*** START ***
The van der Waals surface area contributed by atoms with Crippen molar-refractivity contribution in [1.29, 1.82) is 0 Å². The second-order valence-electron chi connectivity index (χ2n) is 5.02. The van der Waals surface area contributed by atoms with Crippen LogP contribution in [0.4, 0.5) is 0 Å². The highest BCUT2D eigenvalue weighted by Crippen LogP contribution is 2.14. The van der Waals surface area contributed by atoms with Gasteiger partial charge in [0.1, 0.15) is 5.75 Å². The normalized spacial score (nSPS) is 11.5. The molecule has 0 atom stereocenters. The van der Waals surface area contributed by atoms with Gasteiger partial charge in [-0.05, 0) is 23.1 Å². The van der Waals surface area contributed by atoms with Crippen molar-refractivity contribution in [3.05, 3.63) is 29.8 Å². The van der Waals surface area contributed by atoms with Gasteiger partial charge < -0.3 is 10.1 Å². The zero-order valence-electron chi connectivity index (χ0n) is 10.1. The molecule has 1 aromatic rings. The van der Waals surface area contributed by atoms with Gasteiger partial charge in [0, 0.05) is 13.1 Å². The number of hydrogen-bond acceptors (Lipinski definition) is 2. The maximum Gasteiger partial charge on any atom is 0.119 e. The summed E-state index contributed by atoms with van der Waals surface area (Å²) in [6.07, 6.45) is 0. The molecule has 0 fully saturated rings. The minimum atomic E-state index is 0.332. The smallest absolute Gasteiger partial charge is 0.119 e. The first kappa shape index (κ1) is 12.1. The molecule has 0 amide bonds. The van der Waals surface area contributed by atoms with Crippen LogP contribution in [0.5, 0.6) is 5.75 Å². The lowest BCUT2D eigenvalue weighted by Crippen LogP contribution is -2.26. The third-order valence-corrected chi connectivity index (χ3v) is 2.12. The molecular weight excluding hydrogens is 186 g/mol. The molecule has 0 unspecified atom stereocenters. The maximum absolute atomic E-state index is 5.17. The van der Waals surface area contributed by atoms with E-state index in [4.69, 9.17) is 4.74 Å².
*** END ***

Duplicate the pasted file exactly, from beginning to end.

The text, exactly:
The van der Waals surface area contributed by atoms with Crippen molar-refractivity contribution in [1.29, 1.82) is 0 Å². The second-order valence-electron chi connectivity index (χ2n) is 5.02. The van der Waals surface area contributed by atoms with Crippen LogP contribution in [0.4, 0.5) is 0 Å². The highest BCUT2D eigenvalue weighted by Crippen LogP contribution is 2.14. The van der Waals surface area contributed by atoms with Gasteiger partial charge in [0.1, 0.15) is 5.75 Å². The normalized spacial score (nSPS) is 11.5. The molecule has 0 atom stereocenters. The van der Waals surface area contributed by atoms with Gasteiger partial charge in [-0.05, 0) is 23.1 Å². The van der Waals surface area contributed by atoms with Crippen molar-refractivity contribution in [3.05, 3.63) is 29.8 Å². The van der Waals surface area contributed by atoms with Gasteiger partial charge < -0.3 is 10.1 Å². The zero-order valence-electron chi connectivity index (χ0n) is 10.1. The molecule has 1 aromatic rings. The van der Waals surface area contributed by atoms with Gasteiger partial charge in [0, 0.05) is 13.1 Å². The number of hydrogen-bond acceptors (Lipinski definition) is 2. The maximum Gasteiger partial charge on any atom is 0.119 e. The summed E-state index contributed by atoms with van der Waals surface area (Å²) in [6.07, 6.45) is 0. The molecule has 0 fully saturated rings. The minimum atomic E-state index is 0.332. The smallest absolute Gasteiger partial charge is 0.119 e. The first kappa shape index (κ1) is 12.1. The molecule has 0 amide bonds. The van der Waals surface area contributed by atoms with Crippen LogP contribution in [0.5, 0.6) is 5.75 Å². The lowest BCUT2D eigenvalue weighted by Crippen LogP contribution is -2.26. The third-order valence-corrected chi connectivity index (χ3v) is 2.12. The molecular weight excluding hydrogens is 186 g/mol. The molecule has 0 unspecified atom stereocenters. The maximum absolute atomic E-state index is 5.17. The van der Waals surface area contributed by atoms with E-state index in [4.69, 9.17) is 4.74 Å².